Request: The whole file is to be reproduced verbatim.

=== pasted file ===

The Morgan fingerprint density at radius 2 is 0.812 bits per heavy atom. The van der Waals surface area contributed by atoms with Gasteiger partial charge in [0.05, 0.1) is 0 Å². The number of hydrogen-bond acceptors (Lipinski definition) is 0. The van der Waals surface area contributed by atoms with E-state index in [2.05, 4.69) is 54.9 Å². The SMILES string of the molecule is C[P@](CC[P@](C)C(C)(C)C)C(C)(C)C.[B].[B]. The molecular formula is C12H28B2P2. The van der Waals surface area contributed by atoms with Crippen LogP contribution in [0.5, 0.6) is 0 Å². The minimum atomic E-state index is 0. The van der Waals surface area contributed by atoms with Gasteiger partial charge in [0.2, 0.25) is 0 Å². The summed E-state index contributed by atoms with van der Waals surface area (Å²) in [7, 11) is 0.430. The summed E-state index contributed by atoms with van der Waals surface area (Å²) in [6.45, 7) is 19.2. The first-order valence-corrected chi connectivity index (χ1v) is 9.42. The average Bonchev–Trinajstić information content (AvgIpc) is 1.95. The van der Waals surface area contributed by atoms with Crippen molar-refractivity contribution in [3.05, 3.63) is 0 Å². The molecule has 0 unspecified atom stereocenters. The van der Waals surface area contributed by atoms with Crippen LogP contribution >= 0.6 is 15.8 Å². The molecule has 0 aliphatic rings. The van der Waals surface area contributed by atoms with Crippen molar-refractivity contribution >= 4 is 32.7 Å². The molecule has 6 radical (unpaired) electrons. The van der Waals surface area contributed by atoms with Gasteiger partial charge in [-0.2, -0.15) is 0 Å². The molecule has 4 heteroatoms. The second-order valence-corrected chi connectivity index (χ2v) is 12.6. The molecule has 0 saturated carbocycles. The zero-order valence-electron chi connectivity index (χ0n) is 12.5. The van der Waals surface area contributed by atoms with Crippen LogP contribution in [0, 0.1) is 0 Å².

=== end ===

The Morgan fingerprint density at radius 2 is 0.812 bits per heavy atom. The van der Waals surface area contributed by atoms with Gasteiger partial charge in [0.05, 0.1) is 0 Å². The number of hydrogen-bond acceptors (Lipinski definition) is 0. The van der Waals surface area contributed by atoms with E-state index in [2.05, 4.69) is 54.9 Å². The SMILES string of the molecule is C[P@](CC[P@](C)C(C)(C)C)C(C)(C)C.[B].[B]. The molecular formula is C12H28B2P2. The van der Waals surface area contributed by atoms with Crippen LogP contribution in [0.5, 0.6) is 0 Å². The minimum atomic E-state index is 0. The van der Waals surface area contributed by atoms with Gasteiger partial charge in [0.2, 0.25) is 0 Å². The summed E-state index contributed by atoms with van der Waals surface area (Å²) in [7, 11) is 0.430. The summed E-state index contributed by atoms with van der Waals surface area (Å²) in [6.45, 7) is 19.2. The first-order valence-corrected chi connectivity index (χ1v) is 9.42. The average Bonchev–Trinajstić information content (AvgIpc) is 1.95. The van der Waals surface area contributed by atoms with Crippen molar-refractivity contribution in [3.05, 3.63) is 0 Å². The molecule has 0 unspecified atom stereocenters. The van der Waals surface area contributed by atoms with Crippen LogP contribution >= 0.6 is 15.8 Å². The molecule has 0 aliphatic rings. The van der Waals surface area contributed by atoms with Crippen molar-refractivity contribution >= 4 is 32.7 Å². The molecule has 6 radical (unpaired) electrons. The van der Waals surface area contributed by atoms with Gasteiger partial charge in [-0.2, -0.15) is 0 Å². The molecule has 4 heteroatoms. The second-order valence-corrected chi connectivity index (χ2v) is 12.6. The molecule has 0 saturated carbocycles. The zero-order valence-electron chi connectivity index (χ0n) is 12.5. The van der Waals surface area contributed by atoms with Crippen LogP contribution in [0, 0.1) is 0 Å².